ER on the Moon?

Back to robots for just a minute. I mentioned the pregnant robot earlier, the one used to help train medical students without the need for human guinea pigs. I also blogged about the challenge of meeting medical needs in space. Well, those topics have come together in a pretty interesting way. With help of a NASA robot, emergency surgery in space may have just gotten a lot easier. 

Using a cramped undersea laboratory off Florida’s Atlantic coast, NASA astronauts and medical experts have teamed with an experimental robot to demonstrate long-distance surgical procedures that might one day save the life of a critically injured explorer on the moon or Mars.

The mission to evaluate a new branch of health care called telemedicine and the use of robots in surgery will draw to a close today when the three-man, one-woman crew leaves the research facility 62 feet below the water’s surface where they have lived since early this month.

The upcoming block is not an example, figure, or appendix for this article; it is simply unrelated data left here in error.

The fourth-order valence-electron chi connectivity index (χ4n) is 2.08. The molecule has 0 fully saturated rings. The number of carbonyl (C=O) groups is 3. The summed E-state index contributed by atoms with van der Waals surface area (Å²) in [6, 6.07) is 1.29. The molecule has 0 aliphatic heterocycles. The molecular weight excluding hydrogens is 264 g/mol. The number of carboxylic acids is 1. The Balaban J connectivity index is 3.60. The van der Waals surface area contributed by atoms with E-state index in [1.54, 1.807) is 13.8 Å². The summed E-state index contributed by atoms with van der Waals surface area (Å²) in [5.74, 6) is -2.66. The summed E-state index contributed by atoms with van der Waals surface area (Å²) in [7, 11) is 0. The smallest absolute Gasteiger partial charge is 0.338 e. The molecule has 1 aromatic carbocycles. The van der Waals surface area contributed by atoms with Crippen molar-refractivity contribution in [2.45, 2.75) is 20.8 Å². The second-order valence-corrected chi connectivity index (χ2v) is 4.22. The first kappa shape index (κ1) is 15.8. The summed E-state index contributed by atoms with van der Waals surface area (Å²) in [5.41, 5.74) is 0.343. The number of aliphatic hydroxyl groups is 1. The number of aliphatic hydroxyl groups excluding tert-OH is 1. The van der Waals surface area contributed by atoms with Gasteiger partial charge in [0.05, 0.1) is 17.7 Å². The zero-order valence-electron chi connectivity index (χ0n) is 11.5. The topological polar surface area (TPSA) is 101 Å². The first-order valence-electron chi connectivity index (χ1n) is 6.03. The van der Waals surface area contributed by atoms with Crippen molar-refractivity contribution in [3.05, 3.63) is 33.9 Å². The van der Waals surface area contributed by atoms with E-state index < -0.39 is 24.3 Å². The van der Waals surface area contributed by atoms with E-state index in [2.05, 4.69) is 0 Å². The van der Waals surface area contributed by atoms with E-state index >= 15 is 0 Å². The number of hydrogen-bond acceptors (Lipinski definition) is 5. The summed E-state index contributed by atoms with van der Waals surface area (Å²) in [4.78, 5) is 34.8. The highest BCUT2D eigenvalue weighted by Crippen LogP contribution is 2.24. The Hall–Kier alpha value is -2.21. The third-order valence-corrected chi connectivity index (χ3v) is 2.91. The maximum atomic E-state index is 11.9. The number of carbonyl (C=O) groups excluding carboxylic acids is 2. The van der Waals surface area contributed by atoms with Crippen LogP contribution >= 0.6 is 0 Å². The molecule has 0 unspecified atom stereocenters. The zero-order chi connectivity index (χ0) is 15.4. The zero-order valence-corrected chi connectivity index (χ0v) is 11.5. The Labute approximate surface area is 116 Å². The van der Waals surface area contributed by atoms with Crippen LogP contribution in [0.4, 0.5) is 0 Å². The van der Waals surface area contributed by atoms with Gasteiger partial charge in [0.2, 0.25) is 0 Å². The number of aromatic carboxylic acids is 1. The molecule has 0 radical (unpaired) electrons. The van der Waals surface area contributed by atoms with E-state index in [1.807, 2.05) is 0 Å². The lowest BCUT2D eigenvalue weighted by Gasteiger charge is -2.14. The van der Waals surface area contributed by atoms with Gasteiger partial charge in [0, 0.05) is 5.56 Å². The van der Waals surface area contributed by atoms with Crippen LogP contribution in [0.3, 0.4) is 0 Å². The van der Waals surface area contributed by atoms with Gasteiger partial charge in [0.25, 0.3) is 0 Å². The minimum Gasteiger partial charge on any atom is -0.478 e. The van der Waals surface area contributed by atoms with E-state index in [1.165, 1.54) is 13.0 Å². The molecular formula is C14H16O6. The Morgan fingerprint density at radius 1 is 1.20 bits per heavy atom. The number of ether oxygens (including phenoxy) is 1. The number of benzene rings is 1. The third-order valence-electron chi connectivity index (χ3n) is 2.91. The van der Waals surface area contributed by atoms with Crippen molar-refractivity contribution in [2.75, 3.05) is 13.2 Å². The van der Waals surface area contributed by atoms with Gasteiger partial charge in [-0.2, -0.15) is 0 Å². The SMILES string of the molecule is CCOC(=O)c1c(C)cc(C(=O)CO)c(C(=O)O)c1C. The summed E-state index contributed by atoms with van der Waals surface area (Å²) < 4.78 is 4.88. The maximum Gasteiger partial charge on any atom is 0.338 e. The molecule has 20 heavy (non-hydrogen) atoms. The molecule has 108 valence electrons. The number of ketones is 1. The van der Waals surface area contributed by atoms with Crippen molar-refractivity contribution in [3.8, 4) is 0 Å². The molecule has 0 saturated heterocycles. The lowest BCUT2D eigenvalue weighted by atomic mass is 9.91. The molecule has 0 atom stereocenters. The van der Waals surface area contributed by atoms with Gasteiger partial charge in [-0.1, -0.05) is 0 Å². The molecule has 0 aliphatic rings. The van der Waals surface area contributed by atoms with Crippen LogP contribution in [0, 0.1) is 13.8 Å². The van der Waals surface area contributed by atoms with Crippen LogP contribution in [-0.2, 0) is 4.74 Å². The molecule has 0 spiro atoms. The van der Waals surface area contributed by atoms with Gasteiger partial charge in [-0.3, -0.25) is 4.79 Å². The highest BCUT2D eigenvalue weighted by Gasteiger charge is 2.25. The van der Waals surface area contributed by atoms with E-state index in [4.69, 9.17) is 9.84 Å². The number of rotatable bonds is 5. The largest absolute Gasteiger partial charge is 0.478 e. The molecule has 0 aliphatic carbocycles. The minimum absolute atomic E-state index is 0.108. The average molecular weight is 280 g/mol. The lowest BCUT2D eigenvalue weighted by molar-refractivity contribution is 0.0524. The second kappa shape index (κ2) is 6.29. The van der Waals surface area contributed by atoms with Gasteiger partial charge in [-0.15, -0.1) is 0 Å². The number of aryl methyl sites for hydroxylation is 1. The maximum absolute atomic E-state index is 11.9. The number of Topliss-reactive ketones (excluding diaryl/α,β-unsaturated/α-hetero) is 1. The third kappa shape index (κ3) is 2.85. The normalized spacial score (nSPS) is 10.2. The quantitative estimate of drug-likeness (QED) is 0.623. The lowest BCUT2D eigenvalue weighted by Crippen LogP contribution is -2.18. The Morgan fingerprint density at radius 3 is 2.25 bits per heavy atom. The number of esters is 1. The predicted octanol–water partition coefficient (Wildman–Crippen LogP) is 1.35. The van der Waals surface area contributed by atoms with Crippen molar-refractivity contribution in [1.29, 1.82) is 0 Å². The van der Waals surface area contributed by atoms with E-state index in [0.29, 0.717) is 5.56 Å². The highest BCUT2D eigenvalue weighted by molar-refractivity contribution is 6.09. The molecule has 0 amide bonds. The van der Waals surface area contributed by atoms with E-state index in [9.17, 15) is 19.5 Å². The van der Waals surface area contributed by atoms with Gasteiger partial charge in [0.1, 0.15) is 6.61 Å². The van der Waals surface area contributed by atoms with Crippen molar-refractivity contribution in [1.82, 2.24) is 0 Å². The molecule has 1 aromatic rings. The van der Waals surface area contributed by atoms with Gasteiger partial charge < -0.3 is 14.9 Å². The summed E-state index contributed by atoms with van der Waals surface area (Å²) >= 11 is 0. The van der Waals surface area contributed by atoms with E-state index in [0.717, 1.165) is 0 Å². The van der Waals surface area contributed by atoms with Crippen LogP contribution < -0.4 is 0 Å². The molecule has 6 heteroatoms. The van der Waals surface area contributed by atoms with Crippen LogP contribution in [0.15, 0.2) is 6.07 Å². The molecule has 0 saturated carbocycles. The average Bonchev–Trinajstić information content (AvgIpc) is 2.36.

During their stay aboard the 43-foot-long Aquarius, submerged among the coral reefs off Key Largo, Fla., physician Tim Broderick and three astronauts — Dave Williams, Ron Garan and Nicole Stott — assisted as Canadian surgical researchers 1,250 miles away sent commands to a robot inside the laboratory.

Responding to those commands, the portable robot sutured a badly damaged vein in the wounded arm of a patient simulator, a lifelike medical teaching aide constructed of rubber and fabrics that mimic human tissue and contain bloodlike fluid.

"Patient simulator"? "Lifelike medical teaching aide"? Is it me or does that sound like a robot doing surgery on a robot? I guess it’s better that way, as long as they’re experimenting, but I supsect they won’t get any notes about cold hands or bedside manner from a "lifelike medical teaching aide."  

Via Mars Blog.

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